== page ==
The doctoral dissertation in the field of Neuroscience will be examined at the Faculty of Health Sciences at Kuopio campus.
What is the topic of your doctoral research? Why is it important to study the topic?
Stroke is the second most common cause of death behind heart disease and the main cause of long-term disability in adults. The burden on patients and their loved ones is great, and there is also a significant socio-economic cost for society, which mostly arises from multi-professional rehabilitation and long-term institutional care. Worryingly, the burden of stroke is expected to rise continually due to the increasing aging population and co-morbidities, which would result in the commitment of further health care resources towards the treatment of this devastating neurological disorder. However, safe and effective acute care is quite limited to only a few patients due to the narrow therapeutic window. In addition, the chances of a disability-free recovery after acute management are marginal, altogether placing a lot of expectations on long-term biological treatments based on brain repair. Indeed, preclinical studies have put forward a strong evidence of the efficacy of cell-based therapies, whose wider therapeutic window potentially makes them available to a larger percentage of patients. Multiple neuroprotective and neurorestorative mechanisms are also activated, and they can be combined with rehabilitation to achieve synergistic or even maximized treatment effects. Still, limited efficacy in early-phase patient trials indicates that more preclinical studies are needed for the optimization of treatment protocols towards the maximization of therapeutic effects, hence the rationale underlying the topic of this research.
What are the key findings or observations of your doctoral research?
This study showed that concurrently combined intravenous cell transplantation and rehabilitation safely and additively improved the long-term behavioral recovery of rats after cerebral ischemia. It also showed that cell infusion at day two after stroke onset might be more effective than at day seven. However, the extent of delayed neuroprotection or long-term brain tissue repair did not explain the additive treatment effect on the behavioral outcome. Notwithstanding, the effects of repair and recovery mechanisms other than the ones investigated in this study could not be excluded, and should be further examined in the future. The optimal treatment sequence, i.e., concurrent or sequential combination, would also need to be verified.
How can the results of your doctoral research be utilised in practice?
Cell-based therapy or rehabilitation can begin days, weeks or even months after an ischemic brain event, and thus can be available to more patients. Experimental studies can be used to investigate underlying intrinsic and therapeutic mechanisms as well as examine how cell treatment responds to risk factors and rehabilitation, which are rarely incorporated into study designs in the preclinical stroke setting. Safety risks associated with cell-based therapies are also not widely reported. The results on safety and optimal timing of cell treatment as well as the neurobiological mechanisms underlying the effects of the combination therapy in this study can be used to plan future early-phase clinical trials of cell products in stroke patients.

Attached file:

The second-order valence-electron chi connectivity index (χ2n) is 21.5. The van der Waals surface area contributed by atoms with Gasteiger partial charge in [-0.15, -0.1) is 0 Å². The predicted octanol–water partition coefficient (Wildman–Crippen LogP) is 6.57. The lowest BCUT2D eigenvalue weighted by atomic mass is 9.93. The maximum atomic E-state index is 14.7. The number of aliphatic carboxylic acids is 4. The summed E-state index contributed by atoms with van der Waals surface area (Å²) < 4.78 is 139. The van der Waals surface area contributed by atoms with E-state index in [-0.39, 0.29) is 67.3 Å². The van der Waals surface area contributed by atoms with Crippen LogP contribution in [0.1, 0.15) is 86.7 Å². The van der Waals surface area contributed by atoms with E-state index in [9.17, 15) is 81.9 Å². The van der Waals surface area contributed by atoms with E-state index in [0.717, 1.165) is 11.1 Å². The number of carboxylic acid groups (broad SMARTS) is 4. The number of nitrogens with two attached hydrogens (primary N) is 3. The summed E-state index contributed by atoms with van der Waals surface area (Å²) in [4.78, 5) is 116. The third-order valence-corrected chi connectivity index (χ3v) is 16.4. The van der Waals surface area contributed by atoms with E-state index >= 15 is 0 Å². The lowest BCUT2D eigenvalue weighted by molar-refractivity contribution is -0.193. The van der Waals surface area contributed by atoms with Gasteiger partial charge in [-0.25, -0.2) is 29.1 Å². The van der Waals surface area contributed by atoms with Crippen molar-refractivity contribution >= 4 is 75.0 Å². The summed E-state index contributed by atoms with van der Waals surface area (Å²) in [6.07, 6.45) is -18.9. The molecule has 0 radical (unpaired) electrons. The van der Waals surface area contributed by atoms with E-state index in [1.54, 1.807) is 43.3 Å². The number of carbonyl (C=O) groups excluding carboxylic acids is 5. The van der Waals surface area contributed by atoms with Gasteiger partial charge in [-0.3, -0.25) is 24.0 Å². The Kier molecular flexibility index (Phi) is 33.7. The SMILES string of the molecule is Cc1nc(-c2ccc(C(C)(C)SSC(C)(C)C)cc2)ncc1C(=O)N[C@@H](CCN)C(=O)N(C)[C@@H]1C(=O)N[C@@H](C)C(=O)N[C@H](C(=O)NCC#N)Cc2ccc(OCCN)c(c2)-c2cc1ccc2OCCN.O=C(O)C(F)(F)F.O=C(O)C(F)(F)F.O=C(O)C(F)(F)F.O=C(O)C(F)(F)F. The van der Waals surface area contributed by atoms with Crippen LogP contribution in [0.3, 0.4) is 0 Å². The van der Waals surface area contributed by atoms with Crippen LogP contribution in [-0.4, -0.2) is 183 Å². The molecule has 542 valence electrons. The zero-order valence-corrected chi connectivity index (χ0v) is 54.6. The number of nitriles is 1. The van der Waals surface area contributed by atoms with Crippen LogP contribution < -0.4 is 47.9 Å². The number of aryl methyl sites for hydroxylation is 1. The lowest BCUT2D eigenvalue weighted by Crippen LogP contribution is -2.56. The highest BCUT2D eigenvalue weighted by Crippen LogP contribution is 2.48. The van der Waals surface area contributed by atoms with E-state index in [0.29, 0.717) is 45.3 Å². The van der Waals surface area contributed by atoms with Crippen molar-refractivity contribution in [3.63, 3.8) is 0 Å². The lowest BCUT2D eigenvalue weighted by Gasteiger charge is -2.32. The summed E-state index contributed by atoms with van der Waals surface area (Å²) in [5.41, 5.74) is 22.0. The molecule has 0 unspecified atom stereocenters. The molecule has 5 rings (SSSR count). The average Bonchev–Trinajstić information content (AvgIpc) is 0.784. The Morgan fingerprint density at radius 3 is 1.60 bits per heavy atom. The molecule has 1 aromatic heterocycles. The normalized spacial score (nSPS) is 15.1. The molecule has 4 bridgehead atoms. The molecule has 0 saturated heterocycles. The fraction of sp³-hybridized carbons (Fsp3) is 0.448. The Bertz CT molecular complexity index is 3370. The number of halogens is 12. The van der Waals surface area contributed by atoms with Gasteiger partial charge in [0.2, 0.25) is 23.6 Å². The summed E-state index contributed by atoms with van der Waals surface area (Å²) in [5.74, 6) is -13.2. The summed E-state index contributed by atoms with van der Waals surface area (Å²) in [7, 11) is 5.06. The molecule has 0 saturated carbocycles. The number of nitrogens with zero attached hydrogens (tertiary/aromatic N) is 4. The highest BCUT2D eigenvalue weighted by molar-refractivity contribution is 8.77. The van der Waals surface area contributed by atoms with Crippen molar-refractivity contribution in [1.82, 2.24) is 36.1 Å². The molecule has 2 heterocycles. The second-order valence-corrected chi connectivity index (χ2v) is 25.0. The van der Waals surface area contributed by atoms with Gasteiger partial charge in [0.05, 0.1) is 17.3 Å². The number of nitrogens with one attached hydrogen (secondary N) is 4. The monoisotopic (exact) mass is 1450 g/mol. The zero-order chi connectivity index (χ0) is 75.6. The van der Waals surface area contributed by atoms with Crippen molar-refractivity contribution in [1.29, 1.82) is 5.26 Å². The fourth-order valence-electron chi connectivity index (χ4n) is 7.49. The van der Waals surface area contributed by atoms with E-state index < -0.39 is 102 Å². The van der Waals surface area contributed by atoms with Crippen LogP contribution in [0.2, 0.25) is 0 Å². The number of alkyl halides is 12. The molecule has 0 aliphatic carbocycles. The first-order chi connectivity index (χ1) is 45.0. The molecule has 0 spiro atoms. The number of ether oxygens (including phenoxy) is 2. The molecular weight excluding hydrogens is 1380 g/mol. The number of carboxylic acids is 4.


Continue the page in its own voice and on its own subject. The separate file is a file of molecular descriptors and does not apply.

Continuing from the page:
What are the key research methods and materials used in your doctoral research?
A robust study quality criteria was implemented and research methods were selected according to the recent guidelines for generating reliable and translational data. These included a relatively large sample size, randomization, blinding, and the use of clinically relevant behavioral outcome measures. Another major strength of this study was the use of protocols for the isolation of clinical-grade cell lines, cell preparation and characterization, and potency assay in cell cultures. Magnetic resonance imaging for safety and infarct assessments, and for the first time to the best of our knowledge, unbiased stereological quantification of brain repair in stroke tissue, were also used in data collection.
This study showed that concurrently combined intravenous cell transplantation and rehabilitation safely and additively improved the long-term behavioral recovery of rats after cerebral ischemia.
The doctoral dissertation of Abdulhameed Bakreen, Master of Science, entitled Combined adipose tissue-derived mesenchymal stem cell therapy and rehabilitation in stroke: safety, efficacy, and mechanisms underlying repair and recovery will be examined at the Faculty of Health Sciences. The Opponent in the public examination will be Professor Mikko Airavaara of the University of Helsinki, and the Custos will be Docent Jukka Jolkkonen of the University of Eastern Finland.
For further information, please contact:
Abdulhameed Bakreen, MSc, abdulhameed.bakreen(a)uef.fi